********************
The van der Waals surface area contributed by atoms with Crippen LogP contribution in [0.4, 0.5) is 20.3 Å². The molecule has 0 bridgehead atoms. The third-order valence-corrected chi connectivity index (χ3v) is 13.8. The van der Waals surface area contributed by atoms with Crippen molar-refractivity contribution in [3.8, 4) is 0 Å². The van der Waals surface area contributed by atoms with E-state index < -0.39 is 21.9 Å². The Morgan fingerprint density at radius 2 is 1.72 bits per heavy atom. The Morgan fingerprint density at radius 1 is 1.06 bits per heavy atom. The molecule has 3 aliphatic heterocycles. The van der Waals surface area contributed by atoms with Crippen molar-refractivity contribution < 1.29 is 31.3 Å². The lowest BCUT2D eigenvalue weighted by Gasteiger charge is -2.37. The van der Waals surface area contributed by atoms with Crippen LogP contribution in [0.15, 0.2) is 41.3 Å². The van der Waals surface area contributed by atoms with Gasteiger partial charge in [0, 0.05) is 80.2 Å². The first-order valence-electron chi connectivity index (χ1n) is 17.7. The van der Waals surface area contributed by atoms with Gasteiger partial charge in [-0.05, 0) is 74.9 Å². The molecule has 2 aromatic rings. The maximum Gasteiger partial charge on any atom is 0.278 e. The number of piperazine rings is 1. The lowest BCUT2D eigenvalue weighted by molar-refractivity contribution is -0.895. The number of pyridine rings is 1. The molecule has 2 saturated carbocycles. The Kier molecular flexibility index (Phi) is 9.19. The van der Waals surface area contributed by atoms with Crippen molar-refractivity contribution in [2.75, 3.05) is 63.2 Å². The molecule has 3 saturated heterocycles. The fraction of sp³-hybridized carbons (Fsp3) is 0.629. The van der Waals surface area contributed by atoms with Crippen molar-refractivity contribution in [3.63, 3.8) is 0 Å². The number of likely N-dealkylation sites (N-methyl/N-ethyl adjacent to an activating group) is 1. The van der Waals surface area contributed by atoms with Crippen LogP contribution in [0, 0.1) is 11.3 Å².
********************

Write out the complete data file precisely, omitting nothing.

The van der Waals surface area contributed by atoms with Crippen LogP contribution in [0.4, 0.5) is 20.3 Å². The molecule has 0 bridgehead atoms. The third-order valence-corrected chi connectivity index (χ3v) is 13.8. The van der Waals surface area contributed by atoms with Crippen molar-refractivity contribution in [3.8, 4) is 0 Å². The van der Waals surface area contributed by atoms with E-state index < -0.39 is 21.9 Å². The Morgan fingerprint density at radius 2 is 1.72 bits per heavy atom. The Morgan fingerprint density at radius 1 is 1.06 bits per heavy atom. The molecule has 3 aliphatic heterocycles. The van der Waals surface area contributed by atoms with Crippen molar-refractivity contribution < 1.29 is 31.3 Å². The lowest BCUT2D eigenvalue weighted by Gasteiger charge is -2.37. The van der Waals surface area contributed by atoms with Crippen LogP contribution in [0.15, 0.2) is 41.3 Å². The van der Waals surface area contributed by atoms with Gasteiger partial charge in [0, 0.05) is 80.2 Å². The first-order valence-electron chi connectivity index (χ1n) is 17.7. The van der Waals surface area contributed by atoms with Gasteiger partial charge in [-0.05, 0) is 74.9 Å². The molecule has 2 aromatic rings. The maximum Gasteiger partial charge on any atom is 0.278 e. The number of piperazine rings is 1. The lowest BCUT2D eigenvalue weighted by molar-refractivity contribution is -0.895. The number of pyridine rings is 1. The molecule has 2 saturated carbocycles. The Kier molecular flexibility index (Phi) is 9.19. The van der Waals surface area contributed by atoms with Crippen molar-refractivity contribution in [2.75, 3.05) is 63.2 Å². The molecule has 3 saturated heterocycles. The fraction of sp³-hybridized carbons (Fsp3) is 0.629. The van der Waals surface area contributed by atoms with Crippen molar-refractivity contribution in [3.63, 3.8) is 0 Å². The number of likely N-dealkylation sites (N-methyl/N-ethyl adjacent to an activating group) is 1. The van der Waals surface area contributed by atoms with Crippen LogP contribution in [0, 0.1) is 11.3 Å².